I grew up at perhaps the perfect time for being able to appreciate the genius of Robin Williams. I was about 7 1/2 years old when Mork and Mindy premiered and a national audience was exposed to his zaniness. I recall seeing his theatrical debut, Popeye, at a birthday party a few years later. And I remember watching him, Whoopi Goldberg, and Billy Crystal on the inaugural broadcasts of Comic Relief, though I am certain a large portion of their humor went completely over my head. So, like many, I was shocked and saddened to learn of his death.
I think it would be a disservice to his memory to play "armchair psychologist" and claim to understand the demons that drove his addiction and depression. So, I'll refrain from commenting on that, save for one brief thought: a number of people on social media have lamented that f only Mr. Williams had understood the wide reach he had, the tremendous impact that he had n others, perhaps he would not have taken his own life. I don't think that depression, mental illness, and suicide work that way, unfortunately. I think that Mr. Williams knew, rationally, that there were people who loved and admired him, but I think those accolades couldn't outweigh whatever pain and self-doubt he was experiencing.
Every time there's a high-profile incident such as this, voices rise up calling for a national conversation on mental illness. It's certainly necessary, and maybe it will actually happen this time. Maybe there will be increased awareness, and someone - or perhaps, hundreds of someones, will be able to get the help that he or she needs because someone recognizes their pain. At any rate, if anyone reading this is hurting and in need of support, I hope that they will seek out help at 1-800-273-8255 (the National Suicide Prevention Hotline in the U.S., which runs 24/7).
We are about to enter the month of Elul, which invites us to prepare for the High Holidays by engaging in cheshbon nefesh, an examination of the self. As part of our preparation, we might contemplate the prayers of selichot, including that familiar formula "Avinu Malkeinu." "Avinu Malkeinu" appeals to God as the Parent of us all (i.e., God's compassionate side) and the Ruler over us all (i.e., that side of God that is focused on judgment). We hope that these two aspects of God are balanced in such a way that we are found to be meritorious.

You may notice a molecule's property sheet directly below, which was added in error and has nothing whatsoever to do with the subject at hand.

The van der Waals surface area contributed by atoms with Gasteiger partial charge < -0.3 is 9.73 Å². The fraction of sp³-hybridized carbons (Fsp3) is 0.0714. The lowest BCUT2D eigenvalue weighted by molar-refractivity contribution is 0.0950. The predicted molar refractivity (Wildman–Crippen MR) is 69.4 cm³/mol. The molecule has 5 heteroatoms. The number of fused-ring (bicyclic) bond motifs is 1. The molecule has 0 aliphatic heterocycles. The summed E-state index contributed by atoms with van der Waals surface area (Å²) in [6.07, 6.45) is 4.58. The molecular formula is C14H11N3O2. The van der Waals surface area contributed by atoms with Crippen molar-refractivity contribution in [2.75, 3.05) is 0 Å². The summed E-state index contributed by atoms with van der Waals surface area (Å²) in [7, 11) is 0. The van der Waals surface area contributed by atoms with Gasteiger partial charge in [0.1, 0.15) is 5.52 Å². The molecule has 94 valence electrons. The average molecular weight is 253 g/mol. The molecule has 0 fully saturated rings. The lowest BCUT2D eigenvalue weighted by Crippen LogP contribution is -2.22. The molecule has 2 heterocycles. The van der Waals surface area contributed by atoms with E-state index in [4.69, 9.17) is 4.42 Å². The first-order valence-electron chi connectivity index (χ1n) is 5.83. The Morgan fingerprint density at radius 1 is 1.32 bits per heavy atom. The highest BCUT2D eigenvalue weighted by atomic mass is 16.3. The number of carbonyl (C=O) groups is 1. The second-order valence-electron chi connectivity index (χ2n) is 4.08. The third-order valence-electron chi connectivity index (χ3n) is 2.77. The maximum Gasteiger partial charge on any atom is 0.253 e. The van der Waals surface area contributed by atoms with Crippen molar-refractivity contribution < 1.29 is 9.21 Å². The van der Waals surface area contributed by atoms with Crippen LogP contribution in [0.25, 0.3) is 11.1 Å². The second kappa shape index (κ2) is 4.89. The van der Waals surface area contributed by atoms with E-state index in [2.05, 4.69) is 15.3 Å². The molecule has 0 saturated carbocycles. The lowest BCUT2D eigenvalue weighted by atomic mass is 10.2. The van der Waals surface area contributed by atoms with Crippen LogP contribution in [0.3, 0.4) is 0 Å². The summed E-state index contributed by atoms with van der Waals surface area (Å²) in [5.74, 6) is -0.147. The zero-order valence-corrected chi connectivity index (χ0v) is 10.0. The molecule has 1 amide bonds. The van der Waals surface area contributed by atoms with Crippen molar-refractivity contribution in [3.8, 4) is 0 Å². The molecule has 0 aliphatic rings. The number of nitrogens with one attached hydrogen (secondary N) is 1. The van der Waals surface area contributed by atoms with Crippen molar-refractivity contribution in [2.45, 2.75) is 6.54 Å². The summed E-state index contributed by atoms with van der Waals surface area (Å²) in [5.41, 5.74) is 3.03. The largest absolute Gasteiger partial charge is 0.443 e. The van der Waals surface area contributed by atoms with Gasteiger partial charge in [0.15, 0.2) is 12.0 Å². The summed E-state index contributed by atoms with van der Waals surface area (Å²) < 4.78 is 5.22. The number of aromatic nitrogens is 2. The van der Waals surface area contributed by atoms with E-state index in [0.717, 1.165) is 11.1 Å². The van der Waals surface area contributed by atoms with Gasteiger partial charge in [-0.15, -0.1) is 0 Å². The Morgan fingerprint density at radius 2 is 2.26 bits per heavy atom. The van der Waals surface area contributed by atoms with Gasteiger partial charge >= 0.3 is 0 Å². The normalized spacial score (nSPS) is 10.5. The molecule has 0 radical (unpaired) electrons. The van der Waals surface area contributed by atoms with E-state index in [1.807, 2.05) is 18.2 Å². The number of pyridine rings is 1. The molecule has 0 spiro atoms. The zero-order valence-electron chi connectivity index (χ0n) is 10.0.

The "Avinu Malkeinu" formula actually has many verses. One of the most well-known asks God to "be compassionate to us and answer us." But as we engage in our soul-searching, our cheshbon hanefesh, we should ask ourselves whether this is a blessing that we have truly earned. Is it fair to ask God to show us compassion, if we have not shown compassion to one another?
This past year, these past few weeks and months, have been difficult: the Israel-Gaza conflict, partisanship in U.S. politics, ISIS threatening Yazidis in Iraq, Boko Haram threatening girls in Nigeria, and numerous other disturbing events on both the domestic and the international stage. How we respond to each of these incidents will be recorded as part of our legacy . Can we claim to be deserving of God's compassion and blessing if we have not shown compassion to others?
Let us open our hearts to all who are hurting. Let us extend our hands in friendship to all who suffer. To paraphrase John Keating, Robin Williams' character from Dead Poet's Society, let us, in caring for others, make our lives extraordinary.